More from Mel about her TDF experiences.
A day in the life….
I can’t tell you what it’s like to ride the Tour as a pro, but I can provide an insight into the daily routine we followed whilst tackling the same distances as the professional riders.
5:30am alarm goes off
Check messages and emails; collect washing that is strewn about the hotel room drying from the previous day; get dressed and ready for breakfast.
6:00am breakfast, usually museli, chocolate curls (marginal gains) and scrambled eggs for me. French hotels don’t tend to provide porridge.
Send out daily Twitter and FB updates.
7:00am on the coach.
Circa 8:00am/8:30am roll out from start of the stage. This involves waiting for some tired legs to regain consciousness and trying not to sit on any saddle sores.
Water/toilet stop after circa 50km. French team cajoling us to move on, calling ‘2 minutes’ (until departure) at regular intervals.
Circa 110km lunch stop. Our team of moto outriders needed a break (legally) and a lunch stop was welcomed by most of the team. Personally I favored continuing, but I was appreciative of the need to meet the requirements of the whole group.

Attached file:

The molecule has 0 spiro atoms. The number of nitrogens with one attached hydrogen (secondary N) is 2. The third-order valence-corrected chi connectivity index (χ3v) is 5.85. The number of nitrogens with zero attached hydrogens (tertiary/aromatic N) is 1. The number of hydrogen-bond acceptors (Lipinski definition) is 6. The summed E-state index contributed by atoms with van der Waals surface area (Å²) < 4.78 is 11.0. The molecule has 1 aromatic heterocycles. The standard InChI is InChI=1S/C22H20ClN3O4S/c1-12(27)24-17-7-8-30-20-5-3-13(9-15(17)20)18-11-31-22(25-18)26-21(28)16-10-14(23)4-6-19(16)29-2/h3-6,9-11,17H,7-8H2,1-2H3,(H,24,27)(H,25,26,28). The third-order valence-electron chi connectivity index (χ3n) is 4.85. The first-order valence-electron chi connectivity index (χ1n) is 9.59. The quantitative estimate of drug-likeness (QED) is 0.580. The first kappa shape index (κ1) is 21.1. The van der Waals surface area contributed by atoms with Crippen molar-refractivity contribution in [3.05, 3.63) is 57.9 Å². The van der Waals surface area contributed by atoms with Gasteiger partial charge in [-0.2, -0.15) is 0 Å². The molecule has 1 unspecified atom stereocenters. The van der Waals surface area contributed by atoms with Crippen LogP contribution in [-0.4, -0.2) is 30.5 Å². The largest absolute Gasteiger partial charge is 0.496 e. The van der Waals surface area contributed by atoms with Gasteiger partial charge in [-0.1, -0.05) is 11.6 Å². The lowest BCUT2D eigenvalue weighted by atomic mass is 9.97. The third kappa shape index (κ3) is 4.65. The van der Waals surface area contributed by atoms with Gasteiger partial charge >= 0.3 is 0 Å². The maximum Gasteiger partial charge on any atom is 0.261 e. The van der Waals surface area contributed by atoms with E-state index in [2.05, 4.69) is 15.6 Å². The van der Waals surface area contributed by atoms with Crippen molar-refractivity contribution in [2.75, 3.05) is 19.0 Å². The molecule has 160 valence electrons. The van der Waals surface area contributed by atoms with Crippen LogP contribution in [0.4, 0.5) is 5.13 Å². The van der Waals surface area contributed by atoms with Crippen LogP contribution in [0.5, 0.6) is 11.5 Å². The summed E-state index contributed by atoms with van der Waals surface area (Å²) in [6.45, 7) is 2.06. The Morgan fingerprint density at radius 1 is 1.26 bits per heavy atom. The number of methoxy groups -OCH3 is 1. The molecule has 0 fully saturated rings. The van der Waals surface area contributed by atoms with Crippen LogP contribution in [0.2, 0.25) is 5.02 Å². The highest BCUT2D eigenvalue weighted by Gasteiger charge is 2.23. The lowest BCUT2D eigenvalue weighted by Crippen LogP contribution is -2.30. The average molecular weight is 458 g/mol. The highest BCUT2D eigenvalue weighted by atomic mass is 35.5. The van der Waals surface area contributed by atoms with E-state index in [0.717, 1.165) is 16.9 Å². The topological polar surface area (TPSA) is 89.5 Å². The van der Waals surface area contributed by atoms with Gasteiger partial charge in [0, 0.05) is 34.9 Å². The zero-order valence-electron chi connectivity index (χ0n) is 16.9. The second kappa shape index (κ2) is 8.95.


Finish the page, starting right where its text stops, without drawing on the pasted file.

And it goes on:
A 3 course meal was provided, including a cheese board on one occasion. Wine too, if desired. I chose to keep my fuelling strategy very simple. At lunch I would have some potatoes or bread. During the ride I drank Secret Training electrolyte energy drinks and ate Soreen, with the occasional Haribo and gel. For me, the categorized climbs after lunch didn’t mix well with duck confit.
Post lunch roll out. Wake up the legs and for some; try and settle the stomach. Readjust saddle position to accommodate saddle sores.
Our average daily distance was 175km (109 miles) and our finish time depended upon the route profile and the weather conditions. We tried to stay together on the flats and the smaller climbs, but we rode the 1,2 and H Category climbs at our own pace.
6:00-8:00pm Finish ride. Onto the coach for hotel transfer.
Massages on the coach or upon arrival at the hotel.
7:30-9:00pm Showers and dinner.
Pack and unpack kit; prepare day-bag for the following stage. Blog/Tweet/Facebook; speak to friends and family.
We rarely got to bed before 11:00pm.
We quickly fell into this familiar routine. The structure of the day enabled us to compartmentalize the challenges of each stage and move from one day to the next, thinking only of the task ahead.
David West @Joolzephoto @lizkreutz
More of Mel’s blogs about the One day Ahead Tour and Lance Armstrong: